Bhering L.L.,Federal University of Viçosa | Barrera C.F.,Federal University of Viçosa | Ortega D.,Federal University of Viçosa | Laviola B.G.,Embrapa Agroenergy | And 3 more authors.
Industrial Crops and Products | Year: 2013

The objective of this paper was to (i) estimate genetic parameters for important physic nut (Jatropha curcas L.) traits, and to using these parameters (ii) predict the genetics gains with the selection of superior genotypes using different selection procedures. It was among the objectives of this paper to (iii) compare the efficiency of the different selection methods in order to identify the most suited to be applied in the physic nut breeding program. Broad sense heritabilities in the level of families were elevated (superior to 60% for yield for example) indicating that there are good prospects for the selection of superior genotypes. Combined selection (CS) provided the highest genetic gain (99.3%), followed by the stratified mass selection (SMS), selection among and within families (SAWF) and mass selection (MS). The number of selected families followed the inverse order indicating that the methods that generate the highest gains may deplete the genetic variability of the breeding population faster than the methods that provide intermediate gains. Considering, however, that the demand for improved physic nut cultivars is increasing each year in Brazil and considering that physic nut genetic basis in Brazil is already considered to be low, the addition of more diversity to breeding population will be needed, regardless of the selection procedure employed. Therefore, on the basis of the predicted genetic gains, CS seems to be more suited than other methods for rapid improvement of the species. Based on this strategy, genotypes with enhanced productivity, may be successfully selected in the Brazilian physic nut population and tested in expanded trials to be released as improved physic nut cultivars. © 2012 Elsevier B.V.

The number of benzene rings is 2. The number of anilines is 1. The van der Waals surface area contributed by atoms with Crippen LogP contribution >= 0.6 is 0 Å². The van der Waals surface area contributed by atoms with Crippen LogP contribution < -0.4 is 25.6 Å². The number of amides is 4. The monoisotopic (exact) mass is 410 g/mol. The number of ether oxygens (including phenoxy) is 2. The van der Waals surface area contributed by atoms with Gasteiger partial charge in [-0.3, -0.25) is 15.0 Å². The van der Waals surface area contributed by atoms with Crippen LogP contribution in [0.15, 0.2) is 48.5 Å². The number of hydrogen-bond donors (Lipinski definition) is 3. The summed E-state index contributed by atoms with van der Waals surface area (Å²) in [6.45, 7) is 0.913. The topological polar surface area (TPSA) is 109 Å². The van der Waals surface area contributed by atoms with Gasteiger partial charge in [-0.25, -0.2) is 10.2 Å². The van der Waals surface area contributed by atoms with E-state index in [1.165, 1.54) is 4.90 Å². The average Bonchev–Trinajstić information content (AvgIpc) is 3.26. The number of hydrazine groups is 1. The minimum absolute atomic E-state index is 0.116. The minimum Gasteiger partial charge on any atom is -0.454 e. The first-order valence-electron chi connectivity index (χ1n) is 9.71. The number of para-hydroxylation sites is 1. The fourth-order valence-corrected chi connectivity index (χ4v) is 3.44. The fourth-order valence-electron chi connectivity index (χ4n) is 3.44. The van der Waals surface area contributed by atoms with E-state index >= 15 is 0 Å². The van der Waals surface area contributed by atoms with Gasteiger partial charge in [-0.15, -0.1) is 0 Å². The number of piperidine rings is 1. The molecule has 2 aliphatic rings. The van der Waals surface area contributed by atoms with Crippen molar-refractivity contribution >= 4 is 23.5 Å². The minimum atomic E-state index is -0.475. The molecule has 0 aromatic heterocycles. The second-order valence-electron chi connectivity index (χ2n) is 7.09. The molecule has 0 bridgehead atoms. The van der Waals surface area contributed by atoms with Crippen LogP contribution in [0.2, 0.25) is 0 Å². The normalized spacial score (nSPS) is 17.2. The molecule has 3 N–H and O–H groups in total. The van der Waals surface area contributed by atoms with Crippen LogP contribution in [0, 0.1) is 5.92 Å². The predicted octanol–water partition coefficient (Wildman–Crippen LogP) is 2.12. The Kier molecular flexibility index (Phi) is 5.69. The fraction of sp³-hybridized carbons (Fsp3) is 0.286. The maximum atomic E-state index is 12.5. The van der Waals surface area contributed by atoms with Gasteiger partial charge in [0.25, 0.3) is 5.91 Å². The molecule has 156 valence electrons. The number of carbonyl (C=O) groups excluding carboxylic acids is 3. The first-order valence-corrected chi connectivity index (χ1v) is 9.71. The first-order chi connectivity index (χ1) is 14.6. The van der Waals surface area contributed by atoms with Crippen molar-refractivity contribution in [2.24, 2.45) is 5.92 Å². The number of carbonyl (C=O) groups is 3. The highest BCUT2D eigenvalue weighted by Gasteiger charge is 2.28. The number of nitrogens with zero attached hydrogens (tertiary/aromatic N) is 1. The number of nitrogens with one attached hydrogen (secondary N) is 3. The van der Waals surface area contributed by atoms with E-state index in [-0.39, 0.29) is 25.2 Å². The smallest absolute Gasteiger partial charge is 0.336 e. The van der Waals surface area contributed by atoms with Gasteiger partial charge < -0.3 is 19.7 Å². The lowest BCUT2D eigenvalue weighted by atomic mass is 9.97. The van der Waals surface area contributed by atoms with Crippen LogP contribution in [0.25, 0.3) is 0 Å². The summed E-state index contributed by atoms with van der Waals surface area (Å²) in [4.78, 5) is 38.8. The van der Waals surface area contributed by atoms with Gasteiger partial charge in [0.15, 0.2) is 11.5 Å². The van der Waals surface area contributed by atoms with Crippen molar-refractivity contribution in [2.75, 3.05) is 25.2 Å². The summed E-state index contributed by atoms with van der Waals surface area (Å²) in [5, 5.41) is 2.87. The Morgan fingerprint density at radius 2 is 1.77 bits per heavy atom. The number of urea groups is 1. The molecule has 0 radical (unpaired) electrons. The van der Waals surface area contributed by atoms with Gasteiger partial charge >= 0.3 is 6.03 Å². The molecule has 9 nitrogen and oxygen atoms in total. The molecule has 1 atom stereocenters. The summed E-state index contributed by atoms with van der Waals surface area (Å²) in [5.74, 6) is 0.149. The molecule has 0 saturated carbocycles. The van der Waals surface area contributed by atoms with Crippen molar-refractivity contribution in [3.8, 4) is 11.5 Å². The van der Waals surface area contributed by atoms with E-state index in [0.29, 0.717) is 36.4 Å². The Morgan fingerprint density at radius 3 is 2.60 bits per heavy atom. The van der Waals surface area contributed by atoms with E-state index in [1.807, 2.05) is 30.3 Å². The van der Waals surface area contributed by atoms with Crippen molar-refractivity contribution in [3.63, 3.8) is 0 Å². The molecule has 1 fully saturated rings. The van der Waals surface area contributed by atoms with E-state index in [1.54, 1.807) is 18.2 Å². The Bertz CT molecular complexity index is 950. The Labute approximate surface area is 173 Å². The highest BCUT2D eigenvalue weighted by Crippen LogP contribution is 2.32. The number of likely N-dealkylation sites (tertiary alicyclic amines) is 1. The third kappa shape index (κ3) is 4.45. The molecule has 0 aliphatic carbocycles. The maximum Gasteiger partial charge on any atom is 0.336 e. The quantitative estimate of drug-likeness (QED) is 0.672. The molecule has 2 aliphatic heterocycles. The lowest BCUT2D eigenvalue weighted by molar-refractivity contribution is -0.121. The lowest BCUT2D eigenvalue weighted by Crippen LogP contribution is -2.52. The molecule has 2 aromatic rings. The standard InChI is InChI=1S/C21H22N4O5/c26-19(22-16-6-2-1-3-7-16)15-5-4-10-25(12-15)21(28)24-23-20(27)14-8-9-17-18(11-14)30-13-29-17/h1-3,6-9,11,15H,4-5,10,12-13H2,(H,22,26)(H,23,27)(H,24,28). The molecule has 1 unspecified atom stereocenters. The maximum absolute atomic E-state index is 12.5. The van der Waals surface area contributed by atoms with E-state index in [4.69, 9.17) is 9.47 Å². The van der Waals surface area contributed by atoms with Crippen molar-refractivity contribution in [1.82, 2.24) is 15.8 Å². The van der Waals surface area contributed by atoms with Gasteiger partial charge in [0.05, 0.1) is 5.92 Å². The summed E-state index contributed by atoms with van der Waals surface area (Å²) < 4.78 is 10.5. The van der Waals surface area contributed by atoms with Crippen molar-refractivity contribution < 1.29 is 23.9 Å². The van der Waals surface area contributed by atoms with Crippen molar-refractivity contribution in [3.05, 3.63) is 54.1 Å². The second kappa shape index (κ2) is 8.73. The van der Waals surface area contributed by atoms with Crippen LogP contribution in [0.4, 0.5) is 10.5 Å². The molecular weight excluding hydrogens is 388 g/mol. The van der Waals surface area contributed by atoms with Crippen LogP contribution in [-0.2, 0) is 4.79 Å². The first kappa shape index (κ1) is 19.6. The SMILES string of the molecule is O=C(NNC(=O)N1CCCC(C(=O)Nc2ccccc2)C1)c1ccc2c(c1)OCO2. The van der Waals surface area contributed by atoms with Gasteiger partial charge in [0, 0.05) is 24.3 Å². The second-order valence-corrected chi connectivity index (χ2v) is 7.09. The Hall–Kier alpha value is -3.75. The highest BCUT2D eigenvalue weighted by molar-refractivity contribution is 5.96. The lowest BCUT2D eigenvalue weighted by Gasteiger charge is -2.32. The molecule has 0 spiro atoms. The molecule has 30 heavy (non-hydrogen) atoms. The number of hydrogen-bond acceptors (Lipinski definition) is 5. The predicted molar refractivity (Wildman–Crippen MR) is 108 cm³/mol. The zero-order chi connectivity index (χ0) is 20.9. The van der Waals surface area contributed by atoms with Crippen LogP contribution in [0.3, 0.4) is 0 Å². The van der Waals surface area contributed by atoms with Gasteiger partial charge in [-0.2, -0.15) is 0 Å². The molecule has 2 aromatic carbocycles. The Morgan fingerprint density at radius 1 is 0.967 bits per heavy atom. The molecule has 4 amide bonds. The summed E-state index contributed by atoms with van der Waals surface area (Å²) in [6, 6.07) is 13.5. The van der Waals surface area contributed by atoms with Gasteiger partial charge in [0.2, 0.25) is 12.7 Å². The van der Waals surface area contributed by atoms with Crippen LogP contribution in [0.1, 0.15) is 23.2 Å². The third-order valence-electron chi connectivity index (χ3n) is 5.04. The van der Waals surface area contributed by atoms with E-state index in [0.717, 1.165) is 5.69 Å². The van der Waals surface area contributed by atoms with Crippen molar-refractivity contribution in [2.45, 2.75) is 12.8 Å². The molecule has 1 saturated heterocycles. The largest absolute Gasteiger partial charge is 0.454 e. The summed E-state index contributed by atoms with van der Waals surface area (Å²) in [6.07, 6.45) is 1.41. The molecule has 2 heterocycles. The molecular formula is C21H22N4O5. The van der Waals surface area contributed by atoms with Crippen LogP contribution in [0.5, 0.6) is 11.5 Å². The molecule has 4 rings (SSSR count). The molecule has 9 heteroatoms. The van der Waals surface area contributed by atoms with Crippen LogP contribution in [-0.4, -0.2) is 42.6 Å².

Rosado T.B.,Embrapa Agroenergy | Laviola B.G.,Embrapa Agroenergy | Faria D.A.,EMBRAPA - Empresa Brasileira de Pesquisa Agropecuária | Pappas M.R.,EMBRAPA - Empresa Brasileira de Pesquisa Agropecuária | And 5 more authors.
Crop Science | Year: 2010